Six Actions Can Fast-track Women In Asia-Pacific Politics - UNDP
It will be 50 years before parliaments in the Asia-Pacific region achieve gender balance if women’s participation remains at its current pace, according to a new report from the United Nations Development Programme (UNDP).
Half of the more than 4.2 billion people living in the Asia Pacific region are female, yet just over 18 percent of national parliament members are women, while the global average is slightly less than 20 percent, according to the UNDP report on gender equality in elected office, which proposes a six-point plan to fast-track greater involvement of women.
“Development cannot be effective if decision-making excludes 51 percent of the world’s population,” the report said.
“Legislative bodies with members drawn from diverse backgrounds and outlooks are generally more innovative.”
Thailand has a female prime minister, Yingluck Shinawatra, and a million more women than men, yet women fill only four percent of 7,000 local government positions, according to the development agency.
In some Pacific islands, there are no women parliamentarians and only one each in Tonga, Vanuatu and Papua New Guinea. Excluding Australia and New Zealand, women’s representation in the Pacific lags behind the Arab region, the report said.
“On average, women are less than 10 percent of ministers in Asia- Pacific (excluding Australia and New Zealand),” it said.
It is recommending six steps to increase women’s participation in politics, which include: constitutional reform to entrench women’s rights; transforming electoral systems and party laws to make them more inclusive; instituting legal quotas requiring certain numbers of women; changing internal political party rules; making it easier for women to develop political skills; and the creation of more gender-sensitive parliaments.
DEVELOPMENT, DEMOCRACY AND WOMEN IN POLITICS
The report also paints a complex picture of two common assumptions on women’s rights – that more developed countries, and the process of democratisation strengthen gender equality and female empowerment.
Legislatures in Japan and Korea, two of Asia’s most developed countries, only have 11.3 and 14.7 percent women respectively, it says. In contrast, almost one third of the parliament in Afghanistan, one of the poorest countries in the world, is made up of women.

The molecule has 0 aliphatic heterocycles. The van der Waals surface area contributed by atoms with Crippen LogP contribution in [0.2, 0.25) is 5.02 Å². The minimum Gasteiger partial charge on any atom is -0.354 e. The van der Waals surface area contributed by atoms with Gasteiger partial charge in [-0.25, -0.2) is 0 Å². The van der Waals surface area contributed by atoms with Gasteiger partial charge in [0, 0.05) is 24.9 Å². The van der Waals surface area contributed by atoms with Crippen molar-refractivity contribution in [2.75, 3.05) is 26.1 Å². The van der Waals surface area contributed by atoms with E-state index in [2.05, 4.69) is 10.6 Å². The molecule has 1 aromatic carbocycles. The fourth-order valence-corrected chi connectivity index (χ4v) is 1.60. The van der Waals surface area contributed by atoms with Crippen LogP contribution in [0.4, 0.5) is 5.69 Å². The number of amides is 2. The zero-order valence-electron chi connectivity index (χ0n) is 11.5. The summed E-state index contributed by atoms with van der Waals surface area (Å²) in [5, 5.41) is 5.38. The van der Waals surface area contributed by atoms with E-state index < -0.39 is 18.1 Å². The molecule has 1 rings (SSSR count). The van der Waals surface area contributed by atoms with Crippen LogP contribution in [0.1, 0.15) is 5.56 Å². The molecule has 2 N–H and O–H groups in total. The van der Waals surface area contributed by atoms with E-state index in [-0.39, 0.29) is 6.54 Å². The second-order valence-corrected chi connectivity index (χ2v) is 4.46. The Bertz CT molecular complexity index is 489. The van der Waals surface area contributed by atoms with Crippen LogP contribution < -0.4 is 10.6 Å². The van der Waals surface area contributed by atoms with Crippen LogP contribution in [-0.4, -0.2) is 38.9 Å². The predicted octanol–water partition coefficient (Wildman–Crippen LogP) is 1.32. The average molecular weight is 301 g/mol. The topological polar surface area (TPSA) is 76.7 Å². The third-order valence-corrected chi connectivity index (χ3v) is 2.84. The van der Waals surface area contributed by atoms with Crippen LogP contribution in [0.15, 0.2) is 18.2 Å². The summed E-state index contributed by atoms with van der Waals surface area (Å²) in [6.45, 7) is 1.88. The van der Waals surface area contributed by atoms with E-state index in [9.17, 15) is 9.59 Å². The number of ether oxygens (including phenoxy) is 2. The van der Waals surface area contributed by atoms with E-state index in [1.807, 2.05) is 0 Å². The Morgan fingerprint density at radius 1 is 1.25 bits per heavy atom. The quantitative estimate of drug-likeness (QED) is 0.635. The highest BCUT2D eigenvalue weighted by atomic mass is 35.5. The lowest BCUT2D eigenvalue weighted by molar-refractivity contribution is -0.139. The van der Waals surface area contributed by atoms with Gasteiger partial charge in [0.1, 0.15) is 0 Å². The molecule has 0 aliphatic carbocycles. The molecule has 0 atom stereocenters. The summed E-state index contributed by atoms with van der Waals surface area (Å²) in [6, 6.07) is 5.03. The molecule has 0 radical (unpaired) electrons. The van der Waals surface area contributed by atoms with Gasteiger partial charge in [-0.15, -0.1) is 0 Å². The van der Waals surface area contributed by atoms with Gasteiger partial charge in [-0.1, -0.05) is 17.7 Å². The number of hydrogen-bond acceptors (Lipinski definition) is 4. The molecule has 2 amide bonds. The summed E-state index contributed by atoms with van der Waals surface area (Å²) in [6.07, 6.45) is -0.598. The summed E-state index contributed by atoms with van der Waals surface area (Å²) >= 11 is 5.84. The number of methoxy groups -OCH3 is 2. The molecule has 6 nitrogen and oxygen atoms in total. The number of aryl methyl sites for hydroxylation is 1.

According to UNDP, the highest proportion of women in parliament – 56.3 percent – is found in Rwanda, one of the world’s least developed nations.
New Zealand and Nepal are leading the region with female parliamentarians accounting for a third of their legislatures, the report said. Afghanistan, Australia, Laos, East Timor and Vietnam have more than a quarter.
The process of adopting a new democratic constitution and electoral system can reduce the number of women in parliament, the report found.
“In the short-term, at least, the transition to democracy does not, by itself, automatically strengthen the representation of women,” it said.
“The one-party Communist states of China and Vietnam have more than twice as many women in their national legislatures than the democratic states of India and the Republic of Korea.”
Women in elected office not only strengthen democratic participation but they also give priority to bread-and-butter issues that affect people’s daily lives, the report said.
“Evidence from India suggests that where women leaders have a strong presence on local councils, they are likely to use their weight to support investments in areas like water and sanitation, which are critical for human health and development,” it said.
It is not all gloom, however. UNDP applauded recent actions by Shinawatra and Australia’s Prime Minister Julia Gillard to help bring about change.
Gillard has pledged funds to raise the status of women in the Pacific Islands and Yingluck’s government set up a Thai Women Empowerment Funds to help improve the status of women.